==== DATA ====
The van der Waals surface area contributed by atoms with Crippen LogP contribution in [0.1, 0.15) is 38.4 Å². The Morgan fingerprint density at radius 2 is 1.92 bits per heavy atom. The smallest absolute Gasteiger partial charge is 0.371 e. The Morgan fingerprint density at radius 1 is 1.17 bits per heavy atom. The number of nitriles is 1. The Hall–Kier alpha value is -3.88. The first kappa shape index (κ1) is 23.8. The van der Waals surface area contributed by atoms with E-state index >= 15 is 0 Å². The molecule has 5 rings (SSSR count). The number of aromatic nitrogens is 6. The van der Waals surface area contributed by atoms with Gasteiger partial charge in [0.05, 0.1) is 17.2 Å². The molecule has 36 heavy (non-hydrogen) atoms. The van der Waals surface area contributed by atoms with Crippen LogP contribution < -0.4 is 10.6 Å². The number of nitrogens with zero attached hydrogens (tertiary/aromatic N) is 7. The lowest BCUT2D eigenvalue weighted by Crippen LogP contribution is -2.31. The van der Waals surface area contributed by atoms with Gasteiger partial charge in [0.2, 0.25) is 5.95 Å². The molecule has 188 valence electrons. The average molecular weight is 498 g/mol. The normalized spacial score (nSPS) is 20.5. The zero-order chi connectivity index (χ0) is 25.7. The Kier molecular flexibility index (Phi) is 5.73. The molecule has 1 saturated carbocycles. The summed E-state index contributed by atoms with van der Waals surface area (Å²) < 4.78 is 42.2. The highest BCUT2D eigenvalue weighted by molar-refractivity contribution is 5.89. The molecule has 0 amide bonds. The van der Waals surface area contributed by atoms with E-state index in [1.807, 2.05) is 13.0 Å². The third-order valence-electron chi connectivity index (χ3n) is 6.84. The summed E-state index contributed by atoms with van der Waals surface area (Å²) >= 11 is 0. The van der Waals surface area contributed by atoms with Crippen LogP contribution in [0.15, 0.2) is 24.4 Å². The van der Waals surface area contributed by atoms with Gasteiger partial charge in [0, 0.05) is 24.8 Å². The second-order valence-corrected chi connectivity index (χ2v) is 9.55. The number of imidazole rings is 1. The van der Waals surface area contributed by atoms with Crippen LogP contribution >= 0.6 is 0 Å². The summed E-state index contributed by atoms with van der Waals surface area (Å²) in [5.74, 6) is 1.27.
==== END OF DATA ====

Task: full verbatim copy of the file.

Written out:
The van der Waals surface area contributed by atoms with Crippen LogP contribution in [0.1, 0.15) is 38.4 Å². The Morgan fingerprint density at radius 2 is 1.92 bits per heavy atom. The smallest absolute Gasteiger partial charge is 0.371 e. The Morgan fingerprint density at radius 1 is 1.17 bits per heavy atom. The number of nitriles is 1. The Hall–Kier alpha value is -3.88. The first kappa shape index (κ1) is 23.8. The van der Waals surface area contributed by atoms with E-state index >= 15 is 0 Å². The molecule has 5 rings (SSSR count). The number of aromatic nitrogens is 6. The van der Waals surface area contributed by atoms with Gasteiger partial charge in [0.05, 0.1) is 17.2 Å². The molecule has 36 heavy (non-hydrogen) atoms. The van der Waals surface area contributed by atoms with Crippen LogP contribution < -0.4 is 10.6 Å². The number of nitrogens with zero attached hydrogens (tertiary/aromatic N) is 7. The lowest BCUT2D eigenvalue weighted by Crippen LogP contribution is -2.31. The van der Waals surface area contributed by atoms with Gasteiger partial charge in [0.2, 0.25) is 5.95 Å². The molecule has 188 valence electrons. The average molecular weight is 498 g/mol. The normalized spacial score (nSPS) is 20.5. The zero-order chi connectivity index (χ0) is 25.7. The Kier molecular flexibility index (Phi) is 5.73. The molecule has 1 saturated carbocycles. The summed E-state index contributed by atoms with van der Waals surface area (Å²) < 4.78 is 42.2. The highest BCUT2D eigenvalue weighted by molar-refractivity contribution is 5.89. The molecule has 0 amide bonds. The van der Waals surface area contributed by atoms with E-state index in [1.807, 2.05) is 13.0 Å². The third-order valence-electron chi connectivity index (χ3n) is 6.84. The summed E-state index contributed by atoms with van der Waals surface area (Å²) >= 11 is 0. The van der Waals surface area contributed by atoms with Crippen LogP contribution in [0.15, 0.2) is 24.4 Å². The van der Waals surface area contributed by atoms with Gasteiger partial charge in [0, 0.05) is 24.8 Å². The second-order valence-corrected chi connectivity index (χ2v) is 9.55. The number of imidazole rings is 1. The van der Waals surface area contributed by atoms with Crippen LogP contribution >= 0.6 is 0 Å². The summed E-state index contributed by atoms with van der Waals surface area (Å²) in [5.74, 6) is 1.27.